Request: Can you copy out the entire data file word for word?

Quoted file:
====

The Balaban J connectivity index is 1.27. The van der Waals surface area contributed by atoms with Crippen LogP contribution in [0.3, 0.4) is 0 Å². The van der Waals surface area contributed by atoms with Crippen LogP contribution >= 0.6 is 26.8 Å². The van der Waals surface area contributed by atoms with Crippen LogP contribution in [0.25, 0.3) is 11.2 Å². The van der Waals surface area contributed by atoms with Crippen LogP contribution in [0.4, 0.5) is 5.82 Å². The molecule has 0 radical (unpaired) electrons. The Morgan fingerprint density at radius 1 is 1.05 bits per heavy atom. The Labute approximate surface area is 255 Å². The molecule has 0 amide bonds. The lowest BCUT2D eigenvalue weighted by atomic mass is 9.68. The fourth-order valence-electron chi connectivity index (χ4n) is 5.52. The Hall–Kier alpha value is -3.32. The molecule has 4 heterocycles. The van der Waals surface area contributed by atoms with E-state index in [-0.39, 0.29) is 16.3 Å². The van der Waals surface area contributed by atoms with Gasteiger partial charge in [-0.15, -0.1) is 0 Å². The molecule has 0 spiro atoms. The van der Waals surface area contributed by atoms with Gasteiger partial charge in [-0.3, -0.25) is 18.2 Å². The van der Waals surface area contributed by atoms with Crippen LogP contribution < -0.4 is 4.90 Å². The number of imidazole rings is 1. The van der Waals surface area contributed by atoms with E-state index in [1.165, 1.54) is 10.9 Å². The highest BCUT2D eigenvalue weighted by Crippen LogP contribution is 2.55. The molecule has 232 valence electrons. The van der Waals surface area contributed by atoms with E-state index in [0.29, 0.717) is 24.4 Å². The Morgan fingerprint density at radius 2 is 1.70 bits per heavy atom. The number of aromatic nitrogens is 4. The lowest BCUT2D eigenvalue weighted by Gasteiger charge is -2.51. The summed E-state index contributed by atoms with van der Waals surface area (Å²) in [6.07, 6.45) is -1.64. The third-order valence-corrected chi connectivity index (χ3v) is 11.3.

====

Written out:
The Balaban J connectivity index is 1.27. The van der Waals surface area contributed by atoms with Crippen LogP contribution in [0.3, 0.4) is 0 Å². The van der Waals surface area contributed by atoms with Crippen LogP contribution >= 0.6 is 26.8 Å². The van der Waals surface area contributed by atoms with Crippen LogP contribution in [0.25, 0.3) is 11.2 Å². The van der Waals surface area contributed by atoms with Crippen LogP contribution in [0.4, 0.5) is 5.82 Å². The molecule has 0 radical (unpaired) electrons. The Morgan fingerprint density at radius 1 is 1.05 bits per heavy atom. The Labute approximate surface area is 255 Å². The molecule has 0 amide bonds. The lowest BCUT2D eigenvalue weighted by atomic mass is 9.68. The fourth-order valence-electron chi connectivity index (χ4n) is 5.52. The Hall–Kier alpha value is -3.32. The molecule has 4 heterocycles. The van der Waals surface area contributed by atoms with E-state index in [-0.39, 0.29) is 16.3 Å². The van der Waals surface area contributed by atoms with Gasteiger partial charge in [-0.15, -0.1) is 0 Å². The molecule has 0 spiro atoms. The van der Waals surface area contributed by atoms with Gasteiger partial charge in [-0.3, -0.25) is 18.2 Å². The van der Waals surface area contributed by atoms with Crippen LogP contribution < -0.4 is 4.90 Å². The number of imidazole rings is 1. The van der Waals surface area contributed by atoms with E-state index in [1.165, 1.54) is 10.9 Å². The highest BCUT2D eigenvalue weighted by Crippen LogP contribution is 2.55. The molecule has 232 valence electrons. The van der Waals surface area contributed by atoms with E-state index in [0.29, 0.717) is 24.4 Å². The Morgan fingerprint density at radius 2 is 1.70 bits per heavy atom. The number of aromatic nitrogens is 4. The lowest BCUT2D eigenvalue weighted by Gasteiger charge is -2.51. The summed E-state index contributed by atoms with van der Waals surface area (Å²) in [6.07, 6.45) is -1.64. The third-order valence-corrected chi connectivity index (χ3v) is 11.3.